24. If You Knew How Much I Am Suffering, You Would Forgive Me

Soundtrack: Adam Ant, Wonderful [Acoustic]

Inglorion realizes now that Artemisia must have loved him. The signs were there: She fed him, noticed his preferences, lit up when he entered the room. This is the most time they’ve ever spent together. Before, it was always a night or two here or there, when he was in Amakir. 

What did he feel? Not love, he suspects. He misses her when she’s away, enjoys her conversation, is reliably attracted to her. The carnal bond between them has deepened into a kind of sweet ease over the last few months. He knows how to please her, finds her infinitely charming. But everything he’s read and heard tells him that he feels affection, caring and respect, but not love.

He did not mean to hurt her, but in retrospect the insult seems clear and unforgivable. Over the last four weeks he’s thought a lot about the uncomfortable consequences he’ll suffer because of the engagement, but he truly didn’t think it concerned Artemisia. He’d even hoped that she could help him get out of it. “I can’t advise you on whom you should marry. Surely you understand that.” He didn’t, though. He saw her as a worldly and trusted friend, and hoped that he could rely on her wisdom and advice. “I knew you would hurt me,” she said. He had not known that he would.

He walks back home, much earlier than he’d planned. The afternoon stretches out before him. He should study or drill, but a cold melancholy settles over him. He’s physically and mentally exhausted, and is making no progress in any case. Now that he’s not fighting or fucking or looking forward to either, he feels how thoroughly drained he is. He hasn’t been eating enough, trance is a struggle, he’s been forcing himself out into the sunlight, though he hates it and it sickens him. For months now, he’s been morbidly aware of his failings as a fighter and scholar, but he hasn’t benefitted from this knowledge.

Private devotions are forbidden, but Inglorion needs some kind of comfort, so he filches a votive candle from the communal altar, and takes it back to his room. He kneels in prayer all afternoon and into the evening, until the candle is consumed and the flame gutters and dies. He has no insight, and feels no comfort. Mostly he’s stiff and cold from kneeling. But he hasn’t done anything stupid while praying, and hasn’t hurt himself or anyone else.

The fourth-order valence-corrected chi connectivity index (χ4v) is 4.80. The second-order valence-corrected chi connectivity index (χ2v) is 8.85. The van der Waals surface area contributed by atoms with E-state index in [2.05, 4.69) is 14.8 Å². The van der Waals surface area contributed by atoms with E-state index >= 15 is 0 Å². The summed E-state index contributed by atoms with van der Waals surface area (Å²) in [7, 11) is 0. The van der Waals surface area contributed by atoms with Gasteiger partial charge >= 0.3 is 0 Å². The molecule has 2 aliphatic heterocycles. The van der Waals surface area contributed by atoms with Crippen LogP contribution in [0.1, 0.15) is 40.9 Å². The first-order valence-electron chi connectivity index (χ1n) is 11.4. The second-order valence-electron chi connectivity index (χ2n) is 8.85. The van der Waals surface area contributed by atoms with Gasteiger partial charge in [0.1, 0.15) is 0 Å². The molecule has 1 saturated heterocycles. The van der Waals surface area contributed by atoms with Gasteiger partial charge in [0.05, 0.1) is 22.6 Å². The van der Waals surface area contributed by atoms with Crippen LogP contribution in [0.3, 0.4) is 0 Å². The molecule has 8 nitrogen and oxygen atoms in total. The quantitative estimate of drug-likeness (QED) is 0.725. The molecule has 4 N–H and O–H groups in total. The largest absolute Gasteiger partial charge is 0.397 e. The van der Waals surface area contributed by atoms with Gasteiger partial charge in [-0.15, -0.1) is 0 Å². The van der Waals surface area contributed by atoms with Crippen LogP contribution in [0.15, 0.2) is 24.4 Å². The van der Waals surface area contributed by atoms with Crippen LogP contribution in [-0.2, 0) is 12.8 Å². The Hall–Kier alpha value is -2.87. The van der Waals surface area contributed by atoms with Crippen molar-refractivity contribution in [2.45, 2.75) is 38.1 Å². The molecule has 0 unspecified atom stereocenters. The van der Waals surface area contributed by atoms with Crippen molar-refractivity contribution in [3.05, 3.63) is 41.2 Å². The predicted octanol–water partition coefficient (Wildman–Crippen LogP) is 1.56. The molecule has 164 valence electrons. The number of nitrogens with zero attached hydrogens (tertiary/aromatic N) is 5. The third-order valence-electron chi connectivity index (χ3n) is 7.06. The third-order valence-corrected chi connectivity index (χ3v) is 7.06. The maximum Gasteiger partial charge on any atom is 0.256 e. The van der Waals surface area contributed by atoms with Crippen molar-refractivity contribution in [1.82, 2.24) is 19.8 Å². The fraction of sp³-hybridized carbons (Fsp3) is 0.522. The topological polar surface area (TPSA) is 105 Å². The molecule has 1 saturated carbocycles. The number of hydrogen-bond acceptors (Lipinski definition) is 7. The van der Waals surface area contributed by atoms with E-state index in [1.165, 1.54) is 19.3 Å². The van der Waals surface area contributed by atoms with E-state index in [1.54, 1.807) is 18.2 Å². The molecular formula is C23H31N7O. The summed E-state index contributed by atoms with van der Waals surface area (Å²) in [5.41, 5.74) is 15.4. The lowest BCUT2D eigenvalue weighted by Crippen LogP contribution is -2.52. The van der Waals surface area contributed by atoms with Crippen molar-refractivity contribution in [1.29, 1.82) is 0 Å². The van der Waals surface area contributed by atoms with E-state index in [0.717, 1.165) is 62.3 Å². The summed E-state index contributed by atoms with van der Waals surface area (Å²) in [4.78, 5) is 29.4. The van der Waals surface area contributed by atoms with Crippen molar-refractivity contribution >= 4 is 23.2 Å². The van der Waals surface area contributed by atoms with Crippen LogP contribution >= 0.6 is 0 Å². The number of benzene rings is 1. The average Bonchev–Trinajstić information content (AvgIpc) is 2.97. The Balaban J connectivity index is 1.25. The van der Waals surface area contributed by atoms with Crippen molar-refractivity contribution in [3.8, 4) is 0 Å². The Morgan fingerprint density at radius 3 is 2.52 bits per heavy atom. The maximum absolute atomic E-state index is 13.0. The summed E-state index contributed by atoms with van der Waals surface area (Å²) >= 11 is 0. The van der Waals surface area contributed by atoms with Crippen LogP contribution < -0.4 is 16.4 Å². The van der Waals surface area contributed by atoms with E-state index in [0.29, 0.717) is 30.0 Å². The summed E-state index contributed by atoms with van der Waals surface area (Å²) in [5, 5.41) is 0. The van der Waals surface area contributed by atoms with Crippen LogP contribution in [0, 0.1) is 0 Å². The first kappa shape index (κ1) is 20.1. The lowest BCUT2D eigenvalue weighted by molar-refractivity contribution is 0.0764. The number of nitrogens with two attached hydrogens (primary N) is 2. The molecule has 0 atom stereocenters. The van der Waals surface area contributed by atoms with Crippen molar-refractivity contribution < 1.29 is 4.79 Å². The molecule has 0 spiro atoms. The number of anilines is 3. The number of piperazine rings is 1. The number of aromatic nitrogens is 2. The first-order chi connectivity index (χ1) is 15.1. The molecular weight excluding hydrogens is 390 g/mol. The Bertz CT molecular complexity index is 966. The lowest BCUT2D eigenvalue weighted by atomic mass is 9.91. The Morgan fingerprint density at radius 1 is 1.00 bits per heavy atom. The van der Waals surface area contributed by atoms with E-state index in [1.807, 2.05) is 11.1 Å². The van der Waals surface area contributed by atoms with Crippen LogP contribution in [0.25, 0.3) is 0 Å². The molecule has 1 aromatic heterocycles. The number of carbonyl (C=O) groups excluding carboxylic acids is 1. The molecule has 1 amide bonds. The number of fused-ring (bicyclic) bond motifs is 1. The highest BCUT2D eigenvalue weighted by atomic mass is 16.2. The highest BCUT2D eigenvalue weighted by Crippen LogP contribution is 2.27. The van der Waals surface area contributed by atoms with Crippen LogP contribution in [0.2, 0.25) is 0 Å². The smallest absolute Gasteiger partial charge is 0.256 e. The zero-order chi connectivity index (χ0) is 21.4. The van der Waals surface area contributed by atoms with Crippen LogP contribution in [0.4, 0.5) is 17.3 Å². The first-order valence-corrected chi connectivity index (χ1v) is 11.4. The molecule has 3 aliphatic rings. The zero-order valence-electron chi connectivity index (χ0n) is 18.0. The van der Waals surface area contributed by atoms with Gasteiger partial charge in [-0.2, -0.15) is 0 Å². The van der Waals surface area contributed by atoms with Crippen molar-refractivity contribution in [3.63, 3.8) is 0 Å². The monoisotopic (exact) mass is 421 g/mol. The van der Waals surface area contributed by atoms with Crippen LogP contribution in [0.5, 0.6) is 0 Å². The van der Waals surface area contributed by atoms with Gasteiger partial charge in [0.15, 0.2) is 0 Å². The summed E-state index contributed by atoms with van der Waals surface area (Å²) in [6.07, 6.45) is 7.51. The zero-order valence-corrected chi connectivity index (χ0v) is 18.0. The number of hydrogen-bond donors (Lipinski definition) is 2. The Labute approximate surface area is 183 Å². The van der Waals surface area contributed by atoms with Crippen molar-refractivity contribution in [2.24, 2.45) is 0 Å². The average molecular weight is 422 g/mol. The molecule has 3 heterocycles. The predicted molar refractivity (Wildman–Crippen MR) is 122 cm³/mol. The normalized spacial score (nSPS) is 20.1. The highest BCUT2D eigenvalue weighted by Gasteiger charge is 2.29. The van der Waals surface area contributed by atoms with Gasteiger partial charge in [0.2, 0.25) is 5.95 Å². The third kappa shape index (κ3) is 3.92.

He goes downstairs for the family meal, though it’s impossible for him to eat. His misery is clear; he says he has a sick headache, and sits silently, waiting for the meal to end. As they’re preparing to leave the table, the maid brings the mail, including a little package “for Master Inglorion.” He tucks it in his pocket without comment, makes an excuse about his headache, and slips away to his room.

The parcel is heavy, though it fits into the palm of his hand. It’s neatly wrapped with brown paper and twine. The address is written in a firm, clear, slanted hand. He teases the box open, and the mosaic ring falls into his hand. It feels cold and heavy. He experiences a fresh shock at the beauty of the image of Alexander. Inside the box, there’s a single, folded sheet of paper, covered with the same bold handwriting. 

Dear Inglorion,

I said I would write you, and yet I hardly know what to say. The news of your engagement shocked me. When two people are so far apart — when they understand each other so little — neither curses nor explanations serve any purpose.

I wish you well with your engagement. I do not understand your reasons, but it is not necessary for me to understand them. You have made your choice, and of course our paths must lie apart.

Please keep the ring. I gave it to you freely, without conditions. It’s said that Alexander was high-spirited, reckless and brilliant, and that he had an instinctive grasp of terrain, timing, and the psychology of battle. I hope you will wear it, and remember the moment when you first said you were born to rule.

I am very sad. I hardly know what I am writing. I missed you terribly those four weeks, and wondered if you missed me, too. I have my answer now, though it is not the one I’d hoped for.

Nonetheless, I remain your friend and well-wisher,

Artemisia Anna de la Viña

Inglorion pulls a sheet from his journal, and writes the following note hastily:

Dearest Artemisia,

The last four weeks have been terrible — a wretched, black period. Of all the things I regret, I most regret that I hurt you. You have treated me with kindness and generosity, and I am ashamed that I responded carelessly, with cruelty.

As you say, we do not understand each other. Or, at least, I cannot explain myself to you. This saddens me, because there has always been such perfect sympathy between us until now. I hardly understand my own actions. I know I have felt nothing but misery since contracting this wretched engagement. I will not trouble you with my presence; I am not thinking clearly, I do not understand matters between us, and I fear that in my confusion I would cause you further unhappiness.

I hope you can find it in your heart to forgive me, and that you will forget me as I deserve.


Inglorion Fabius

P.S. I will keep the ring. I am grateful to have a reminder of your generous spirit, and your belief in me. If you knew how much I am suffering, I believe you would forgive me.


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